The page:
Main thing is do your homework before going abroad, try to understand what is different overseas and show keenness to learn and do things for yourself as quickly as possible.  I recommend people check out something UPSIGN launched as a pilot this year, it is an online educational programme designed to enhance the skills and knowledge of Pakistan’s graduates to get them ready for an international platform.  The set of talks we did that can be found via the link here

  • Materials Science has become a key area of research all over the world, but in Pakistan it has not got the recognition yet. Most of the Materials Science PhDs find it hard to find jobs as there are few materials science related departments. What is your take on this issue?

There are some excellent centres of materials, but I guess they are far and few between.  I think materials is pretty much linked to everything, so is clearly a need in Pakistan.  Pakistan also must have huge mineral or other reserves, so again it should be seeking to develop indigenous materials research based on its locally sourced elements.  One thing that is holding it back in Pakistan is the lack of national analytical and related facilities for supporting materials; this would allow people to undertake PhDs in materials without each university having to look after expensive kit.  If this was to happen, the national facility could look after training and maintaining kit.  This really needs to happen if materials science can ever take off in Pakistan.  Other nations have such national labs where you can send samples and also facilities as well as beamlines, which is a huge help to doing world class research.

  • How the Materials Science can play a part in the development of Pakistan

Virtually all scientific research involves materials at some point or other.  Pakistan needs materials and devices in agriculture, healthcare, energy/water, commerce etc and the key thing for Pakistan is to think about sustainable materials.  Making sure that materials and devices are more energy efficient and made in a sustainable way. Materials that can help in the quality of life and materials that are biodegradable or not harmful, can be recycled for a circular economy.  So, we must start to teach green chemistry and materials and we must start to evaluate the life cycle of materials and products. These are two areas that Pakistani scientists must become proficient at. Again, energy is important and given that over 25% of Pakistanis are off grid, Pakistan needs to accelerate is own battery or fuel cell research and make use of its mineral resources. Again, a national facility for materials processing, manufacture and training would be very useful in this regard to identify mineral sources.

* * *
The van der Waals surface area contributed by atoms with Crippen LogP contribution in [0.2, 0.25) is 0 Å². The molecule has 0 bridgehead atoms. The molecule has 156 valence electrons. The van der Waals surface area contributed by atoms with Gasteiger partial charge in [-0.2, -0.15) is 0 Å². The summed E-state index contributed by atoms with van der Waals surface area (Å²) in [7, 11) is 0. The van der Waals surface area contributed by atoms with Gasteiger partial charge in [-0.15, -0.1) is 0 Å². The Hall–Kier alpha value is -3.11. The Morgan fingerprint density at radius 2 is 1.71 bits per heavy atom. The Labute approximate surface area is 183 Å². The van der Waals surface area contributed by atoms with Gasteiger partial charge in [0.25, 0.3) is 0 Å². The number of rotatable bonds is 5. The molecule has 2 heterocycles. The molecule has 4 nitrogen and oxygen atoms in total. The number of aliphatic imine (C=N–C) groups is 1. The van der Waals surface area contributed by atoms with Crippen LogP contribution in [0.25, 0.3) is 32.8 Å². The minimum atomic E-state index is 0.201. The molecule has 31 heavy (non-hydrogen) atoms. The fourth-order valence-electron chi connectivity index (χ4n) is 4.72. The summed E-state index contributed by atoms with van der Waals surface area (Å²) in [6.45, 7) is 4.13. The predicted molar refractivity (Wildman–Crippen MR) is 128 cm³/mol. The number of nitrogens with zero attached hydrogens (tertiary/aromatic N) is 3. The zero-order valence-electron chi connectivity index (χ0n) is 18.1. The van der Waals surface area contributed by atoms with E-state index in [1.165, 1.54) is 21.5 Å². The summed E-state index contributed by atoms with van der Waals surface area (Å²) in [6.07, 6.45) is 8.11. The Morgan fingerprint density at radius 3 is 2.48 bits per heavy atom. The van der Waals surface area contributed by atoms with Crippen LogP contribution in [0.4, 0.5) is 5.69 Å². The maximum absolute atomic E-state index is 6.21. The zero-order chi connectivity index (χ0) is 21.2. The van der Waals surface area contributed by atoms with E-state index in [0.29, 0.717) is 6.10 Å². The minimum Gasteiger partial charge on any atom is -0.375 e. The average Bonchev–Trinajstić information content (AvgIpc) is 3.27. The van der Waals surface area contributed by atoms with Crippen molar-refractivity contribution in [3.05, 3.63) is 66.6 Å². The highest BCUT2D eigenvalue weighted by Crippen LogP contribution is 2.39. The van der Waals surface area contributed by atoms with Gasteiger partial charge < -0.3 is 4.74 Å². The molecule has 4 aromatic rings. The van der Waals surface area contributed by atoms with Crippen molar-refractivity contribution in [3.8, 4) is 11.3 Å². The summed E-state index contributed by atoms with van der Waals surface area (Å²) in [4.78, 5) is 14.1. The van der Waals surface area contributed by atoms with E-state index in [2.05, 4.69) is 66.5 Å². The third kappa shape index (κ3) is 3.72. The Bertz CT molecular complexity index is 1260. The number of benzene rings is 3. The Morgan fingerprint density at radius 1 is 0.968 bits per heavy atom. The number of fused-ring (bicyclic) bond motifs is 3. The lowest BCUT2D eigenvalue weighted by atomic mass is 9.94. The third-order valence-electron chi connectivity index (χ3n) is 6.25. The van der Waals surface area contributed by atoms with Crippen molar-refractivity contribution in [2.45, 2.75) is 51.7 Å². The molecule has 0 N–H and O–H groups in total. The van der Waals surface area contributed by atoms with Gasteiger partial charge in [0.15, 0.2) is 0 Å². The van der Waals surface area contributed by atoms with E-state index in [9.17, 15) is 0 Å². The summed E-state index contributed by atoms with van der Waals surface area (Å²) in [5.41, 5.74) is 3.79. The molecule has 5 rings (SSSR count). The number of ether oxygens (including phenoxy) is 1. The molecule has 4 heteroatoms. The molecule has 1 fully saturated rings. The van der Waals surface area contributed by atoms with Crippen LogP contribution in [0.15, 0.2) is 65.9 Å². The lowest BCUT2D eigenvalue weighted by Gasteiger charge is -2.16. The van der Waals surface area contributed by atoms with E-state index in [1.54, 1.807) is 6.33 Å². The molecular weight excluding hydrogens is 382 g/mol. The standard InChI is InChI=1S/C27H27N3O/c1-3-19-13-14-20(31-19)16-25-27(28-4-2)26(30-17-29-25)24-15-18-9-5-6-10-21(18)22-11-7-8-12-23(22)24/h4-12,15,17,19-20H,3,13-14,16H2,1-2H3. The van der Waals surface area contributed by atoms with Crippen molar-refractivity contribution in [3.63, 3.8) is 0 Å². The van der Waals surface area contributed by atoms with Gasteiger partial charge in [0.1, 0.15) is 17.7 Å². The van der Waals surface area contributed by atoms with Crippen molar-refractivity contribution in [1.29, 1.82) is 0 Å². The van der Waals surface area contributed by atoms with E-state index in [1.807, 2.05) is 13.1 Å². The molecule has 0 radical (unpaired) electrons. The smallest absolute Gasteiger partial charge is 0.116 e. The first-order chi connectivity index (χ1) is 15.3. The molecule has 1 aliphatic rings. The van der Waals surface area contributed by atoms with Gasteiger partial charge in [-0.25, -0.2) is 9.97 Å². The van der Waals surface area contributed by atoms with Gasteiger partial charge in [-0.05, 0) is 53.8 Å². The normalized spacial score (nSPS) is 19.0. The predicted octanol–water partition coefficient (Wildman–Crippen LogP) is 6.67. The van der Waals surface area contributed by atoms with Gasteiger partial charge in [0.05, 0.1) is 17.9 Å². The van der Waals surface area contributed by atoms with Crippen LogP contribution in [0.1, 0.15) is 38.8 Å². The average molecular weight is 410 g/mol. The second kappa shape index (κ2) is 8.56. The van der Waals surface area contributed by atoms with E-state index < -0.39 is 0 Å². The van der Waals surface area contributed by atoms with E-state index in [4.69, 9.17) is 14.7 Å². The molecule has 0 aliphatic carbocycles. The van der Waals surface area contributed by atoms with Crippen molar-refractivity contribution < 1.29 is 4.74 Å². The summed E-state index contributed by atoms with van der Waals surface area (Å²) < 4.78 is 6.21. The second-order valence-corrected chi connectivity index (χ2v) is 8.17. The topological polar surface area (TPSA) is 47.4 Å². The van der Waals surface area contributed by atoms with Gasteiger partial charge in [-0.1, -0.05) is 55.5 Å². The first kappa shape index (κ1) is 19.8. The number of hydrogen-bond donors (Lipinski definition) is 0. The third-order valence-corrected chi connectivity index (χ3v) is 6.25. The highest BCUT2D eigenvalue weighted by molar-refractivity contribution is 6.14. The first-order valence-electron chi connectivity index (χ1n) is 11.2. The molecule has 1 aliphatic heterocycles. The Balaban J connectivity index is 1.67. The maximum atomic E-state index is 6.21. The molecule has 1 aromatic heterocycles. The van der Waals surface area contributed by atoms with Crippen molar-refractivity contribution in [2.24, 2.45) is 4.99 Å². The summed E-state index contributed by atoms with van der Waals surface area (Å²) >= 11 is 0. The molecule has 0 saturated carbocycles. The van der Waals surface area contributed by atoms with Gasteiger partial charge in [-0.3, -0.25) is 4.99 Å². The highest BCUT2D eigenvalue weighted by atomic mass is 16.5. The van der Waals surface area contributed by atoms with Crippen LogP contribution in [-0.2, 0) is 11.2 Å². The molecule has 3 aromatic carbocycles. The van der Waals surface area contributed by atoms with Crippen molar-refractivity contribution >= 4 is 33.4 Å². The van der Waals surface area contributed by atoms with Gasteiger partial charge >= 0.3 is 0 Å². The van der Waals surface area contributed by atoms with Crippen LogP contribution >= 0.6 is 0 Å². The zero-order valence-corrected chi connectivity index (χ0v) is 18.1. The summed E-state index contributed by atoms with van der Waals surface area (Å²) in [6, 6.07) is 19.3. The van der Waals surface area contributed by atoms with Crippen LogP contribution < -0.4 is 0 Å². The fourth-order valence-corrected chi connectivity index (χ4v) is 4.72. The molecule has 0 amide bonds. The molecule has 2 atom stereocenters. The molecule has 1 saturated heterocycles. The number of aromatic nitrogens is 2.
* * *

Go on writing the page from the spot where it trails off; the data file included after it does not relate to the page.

• What do you think of this initiative of launching Materials Science Society of Pakistan and our research journal Materials Innovations? Any comments or suggestions for us?

This is a great idea to bring focus to materials science and I wish you all the luck.  Build a community to share teaching and knowledge!  Don’t try to reinvent the wheel, so try to look at the topics that are hot and relevant to Pakistan and in which, Pakistan could solve its own challenges, whether they be local challenges or global challenges.  Look for how you can improve your local industry and try to work with international researchers who want to help.  There is a massive untapped Pakistani diaspora of 13 million people and some of them are in universities and willing to collaborate if there is a good synergy.

  • Is there any UK-Pakistan platform for Materials Science collaborations, if not how Materials Science society can play its part in establishing the links between two countries?

I think first you need to establish some leadership amongst the Pakistan materials community and organise yourself around key theme areas and try to meet and talk about your science and the challenges you’re trying to solve (regular meetings and workshops etc).   It may be that via such a platform or network you can better link up with international materials societies and try to form links that way via help from diasporas or scientists who work in Pakistan and UK.  This may open up bursaries etc and common training opportunities.  Other networks include UPSIGN that are a good way to meet potential international collaborators online or link to visiting scientists.  UPSIGN runs via Whatsapp groups and we are aligned to the UN Sustainable Development Goals (SDGs) or Global Goals are a collection of 17 interlinked global goals designed to be a “blueprint to achieve a better and more sustainable future for all”.  These include clean energy, clean water, etc. So in many of these goals, there is a strong materials focus.  


 To see UPSIGN’s mission, see the page


One of  the UPSIGN events

links to the UPSIGN workshops that Prof. Jawwad Darr helped to co-lead